Final debate trades substance for vitriol
Candidates hammer each other on issues in their last appearance together
BATON ROUGE, La. (WAFB) - Wednesday night’s final gubernatorial debate offered entertaining fireworks, though often at substance’s expense.
Governor John Bel Edwards and Eddie Rispone fielded questions from a panel of journalists, but spent most of the evening questioning each other. The Council for a Better Louisiana hosted the debate, which aired on Louisiana Public Broadcasting (LPB) on Oct. 30.
Edwards hammered his Republican challenger for vague policy proposals, specifically his desire to rewrite the state’s constitution.
“You don’t know what you don’t know, and quite frankly, what you don’t know is astounding,” Edwards said to Rispone. The two candidates sat across from each other at a coffee table, and addressed each other as if cameras were not in the room.
Rispone stayed on message, though he did not mention President Donald Trump as frequently as he did in the three debates prior to the primary. The Republican businessman attempted to link Edwards to Democrats running for president in Washington, D.C.
“That’s what liberals do,” Rispone said. “They want to do away with our economy, they want to do away with free enterprise, they want socialism.”
“You’re talking about some generic Democrat that’s in your mind,” Edwards retorted. “You’re not talking about me. I’m squarely in the middle of the political spectrum.”
The two candidates talked over each other throughout most of the debate. Neither candidate revealed any significant, new policy plans. Rispone suggested he would eliminate the personal income tax, though pumped the brakes on doing it immediately.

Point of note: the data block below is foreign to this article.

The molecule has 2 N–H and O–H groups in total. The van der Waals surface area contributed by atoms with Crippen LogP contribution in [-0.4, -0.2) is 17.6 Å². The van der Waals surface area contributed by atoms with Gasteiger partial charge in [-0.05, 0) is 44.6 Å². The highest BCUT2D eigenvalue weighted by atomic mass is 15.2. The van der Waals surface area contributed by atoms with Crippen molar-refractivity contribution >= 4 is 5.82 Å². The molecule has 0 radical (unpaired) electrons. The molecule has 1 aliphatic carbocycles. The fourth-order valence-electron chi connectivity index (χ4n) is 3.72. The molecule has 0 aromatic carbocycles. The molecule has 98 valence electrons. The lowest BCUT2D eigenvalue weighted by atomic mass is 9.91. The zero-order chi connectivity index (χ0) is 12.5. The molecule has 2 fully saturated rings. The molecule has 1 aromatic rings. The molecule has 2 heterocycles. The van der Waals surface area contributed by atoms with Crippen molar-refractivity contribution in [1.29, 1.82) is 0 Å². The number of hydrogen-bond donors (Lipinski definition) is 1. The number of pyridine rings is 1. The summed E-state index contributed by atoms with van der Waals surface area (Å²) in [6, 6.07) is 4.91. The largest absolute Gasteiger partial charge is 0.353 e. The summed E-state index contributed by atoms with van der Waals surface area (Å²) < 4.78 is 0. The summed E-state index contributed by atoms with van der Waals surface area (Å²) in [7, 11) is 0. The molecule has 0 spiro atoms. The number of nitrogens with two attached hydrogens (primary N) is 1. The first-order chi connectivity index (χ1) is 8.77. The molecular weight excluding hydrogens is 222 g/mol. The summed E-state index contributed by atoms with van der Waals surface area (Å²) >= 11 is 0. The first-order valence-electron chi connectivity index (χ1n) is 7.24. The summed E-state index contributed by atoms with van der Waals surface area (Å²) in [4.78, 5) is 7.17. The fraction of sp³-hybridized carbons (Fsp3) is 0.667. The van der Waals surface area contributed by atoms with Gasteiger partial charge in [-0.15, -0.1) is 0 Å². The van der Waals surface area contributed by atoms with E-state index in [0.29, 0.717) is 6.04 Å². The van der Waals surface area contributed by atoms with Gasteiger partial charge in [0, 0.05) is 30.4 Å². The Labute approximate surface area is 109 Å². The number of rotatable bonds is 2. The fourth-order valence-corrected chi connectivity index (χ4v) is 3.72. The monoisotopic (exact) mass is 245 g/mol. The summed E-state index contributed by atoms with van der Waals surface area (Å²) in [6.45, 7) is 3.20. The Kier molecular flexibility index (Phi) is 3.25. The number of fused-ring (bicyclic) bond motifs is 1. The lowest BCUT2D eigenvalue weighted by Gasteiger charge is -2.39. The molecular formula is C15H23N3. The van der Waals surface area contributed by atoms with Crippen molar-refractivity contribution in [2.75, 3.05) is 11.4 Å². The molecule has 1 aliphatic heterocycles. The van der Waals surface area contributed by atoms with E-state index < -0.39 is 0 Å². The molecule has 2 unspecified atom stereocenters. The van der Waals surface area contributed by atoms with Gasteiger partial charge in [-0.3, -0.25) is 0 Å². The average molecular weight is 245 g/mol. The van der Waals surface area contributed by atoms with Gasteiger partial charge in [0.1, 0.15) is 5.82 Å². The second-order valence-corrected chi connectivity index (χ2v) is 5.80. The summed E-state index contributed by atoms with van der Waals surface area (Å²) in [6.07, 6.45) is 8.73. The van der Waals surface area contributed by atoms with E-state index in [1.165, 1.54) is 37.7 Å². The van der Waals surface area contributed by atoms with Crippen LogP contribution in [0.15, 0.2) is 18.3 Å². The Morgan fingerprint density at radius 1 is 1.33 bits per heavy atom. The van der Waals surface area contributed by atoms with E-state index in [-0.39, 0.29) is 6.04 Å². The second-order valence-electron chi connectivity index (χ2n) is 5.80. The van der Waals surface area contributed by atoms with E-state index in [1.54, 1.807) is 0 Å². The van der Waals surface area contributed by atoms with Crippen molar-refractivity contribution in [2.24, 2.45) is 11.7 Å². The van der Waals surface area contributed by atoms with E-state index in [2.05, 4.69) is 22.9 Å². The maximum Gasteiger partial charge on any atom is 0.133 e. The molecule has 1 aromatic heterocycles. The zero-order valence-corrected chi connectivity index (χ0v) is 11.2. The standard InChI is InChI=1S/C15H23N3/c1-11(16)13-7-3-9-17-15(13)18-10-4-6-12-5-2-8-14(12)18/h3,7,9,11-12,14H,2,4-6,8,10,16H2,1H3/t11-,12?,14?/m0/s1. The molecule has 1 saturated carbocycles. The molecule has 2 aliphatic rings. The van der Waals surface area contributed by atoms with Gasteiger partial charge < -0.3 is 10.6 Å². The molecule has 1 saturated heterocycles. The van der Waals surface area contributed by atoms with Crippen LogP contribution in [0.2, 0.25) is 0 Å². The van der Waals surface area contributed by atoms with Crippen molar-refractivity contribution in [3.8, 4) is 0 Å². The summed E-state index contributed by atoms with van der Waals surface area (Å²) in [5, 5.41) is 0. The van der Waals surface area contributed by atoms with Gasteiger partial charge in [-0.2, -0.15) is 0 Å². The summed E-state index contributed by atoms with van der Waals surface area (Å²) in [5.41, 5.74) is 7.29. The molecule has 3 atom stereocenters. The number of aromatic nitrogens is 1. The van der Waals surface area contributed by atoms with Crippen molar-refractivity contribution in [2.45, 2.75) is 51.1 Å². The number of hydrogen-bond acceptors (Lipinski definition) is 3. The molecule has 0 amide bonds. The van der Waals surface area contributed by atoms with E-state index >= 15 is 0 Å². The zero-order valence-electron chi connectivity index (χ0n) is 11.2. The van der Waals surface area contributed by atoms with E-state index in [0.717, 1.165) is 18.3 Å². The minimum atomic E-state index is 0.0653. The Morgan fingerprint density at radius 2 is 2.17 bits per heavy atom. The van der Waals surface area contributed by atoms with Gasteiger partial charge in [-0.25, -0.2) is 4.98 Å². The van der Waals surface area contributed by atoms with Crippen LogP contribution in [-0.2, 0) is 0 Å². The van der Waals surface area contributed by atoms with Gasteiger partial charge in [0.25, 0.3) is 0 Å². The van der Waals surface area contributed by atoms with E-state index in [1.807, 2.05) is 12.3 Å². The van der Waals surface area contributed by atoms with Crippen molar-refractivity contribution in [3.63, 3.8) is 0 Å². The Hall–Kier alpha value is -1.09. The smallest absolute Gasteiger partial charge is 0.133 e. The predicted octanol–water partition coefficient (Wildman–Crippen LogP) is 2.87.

As the night wore on, voices rose in pitch. At one point, Edwards told Rispone his question about sanctuary cities was “stupid.”
It’s the final time the two candidates will meet on the same stage. Rispone has declined a number of debate invitations, including one from WAFB parent company, Gray TV.
Rispone called Edwards ineffective by pointing to failed tax reform proposals. Edwards noted the Republican legislature shot down each of his proposals that were recommended by a bipartisan task force and are mostly considered best practices.
Rispone criticized Edwards for pardoning a number of convicted criminals through a normal political process that’s often confused with criminal justice reform. Edwards touted his endorsement from the Louisiana Sheriff’s Association, of which his brother is a member.
The final question of the night, about morals and religion, was the only inquiry that did not draw snark or ugliness during the hour-long debate.
Election Day is Nov. 16. Early voting begins Saturday, Nov. 2.
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